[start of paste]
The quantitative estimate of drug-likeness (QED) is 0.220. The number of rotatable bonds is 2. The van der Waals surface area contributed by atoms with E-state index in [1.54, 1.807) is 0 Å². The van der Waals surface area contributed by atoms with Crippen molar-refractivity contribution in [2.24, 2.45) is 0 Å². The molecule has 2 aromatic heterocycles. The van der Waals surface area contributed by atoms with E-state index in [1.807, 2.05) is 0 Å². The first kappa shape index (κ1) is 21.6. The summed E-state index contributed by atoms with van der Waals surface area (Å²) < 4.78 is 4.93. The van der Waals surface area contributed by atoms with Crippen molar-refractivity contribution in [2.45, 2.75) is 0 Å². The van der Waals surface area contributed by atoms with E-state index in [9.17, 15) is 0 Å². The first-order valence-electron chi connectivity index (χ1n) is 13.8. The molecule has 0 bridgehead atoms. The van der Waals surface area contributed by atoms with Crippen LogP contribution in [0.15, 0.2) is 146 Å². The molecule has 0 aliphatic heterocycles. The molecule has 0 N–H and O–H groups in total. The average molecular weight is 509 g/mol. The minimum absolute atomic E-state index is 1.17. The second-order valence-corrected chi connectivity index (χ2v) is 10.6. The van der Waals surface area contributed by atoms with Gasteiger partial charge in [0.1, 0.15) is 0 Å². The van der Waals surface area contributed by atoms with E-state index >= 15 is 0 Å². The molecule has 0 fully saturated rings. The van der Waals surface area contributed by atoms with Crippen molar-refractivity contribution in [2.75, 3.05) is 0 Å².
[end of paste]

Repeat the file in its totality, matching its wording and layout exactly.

The quantitative estimate of drug-likeness (QED) is 0.220. The number of rotatable bonds is 2. The van der Waals surface area contributed by atoms with E-state index in [1.54, 1.807) is 0 Å². The van der Waals surface area contributed by atoms with Crippen molar-refractivity contribution in [2.24, 2.45) is 0 Å². The molecule has 2 aromatic heterocycles. The van der Waals surface area contributed by atoms with E-state index in [1.807, 2.05) is 0 Å². The first kappa shape index (κ1) is 21.6. The summed E-state index contributed by atoms with van der Waals surface area (Å²) < 4.78 is 4.93. The van der Waals surface area contributed by atoms with Crippen molar-refractivity contribution in [2.45, 2.75) is 0 Å². The van der Waals surface area contributed by atoms with E-state index in [9.17, 15) is 0 Å². The first-order valence-electron chi connectivity index (χ1n) is 13.8. The molecule has 0 bridgehead atoms. The van der Waals surface area contributed by atoms with Crippen LogP contribution in [0.15, 0.2) is 146 Å². The molecule has 0 aliphatic heterocycles. The molecule has 0 N–H and O–H groups in total. The average molecular weight is 509 g/mol. The minimum absolute atomic E-state index is 1.17. The second-order valence-corrected chi connectivity index (χ2v) is 10.6. The van der Waals surface area contributed by atoms with Gasteiger partial charge in [0.1, 0.15) is 0 Å². The van der Waals surface area contributed by atoms with E-state index >= 15 is 0 Å². The molecule has 0 fully saturated rings. The van der Waals surface area contributed by atoms with Crippen molar-refractivity contribution in [2.75, 3.05) is 0 Å².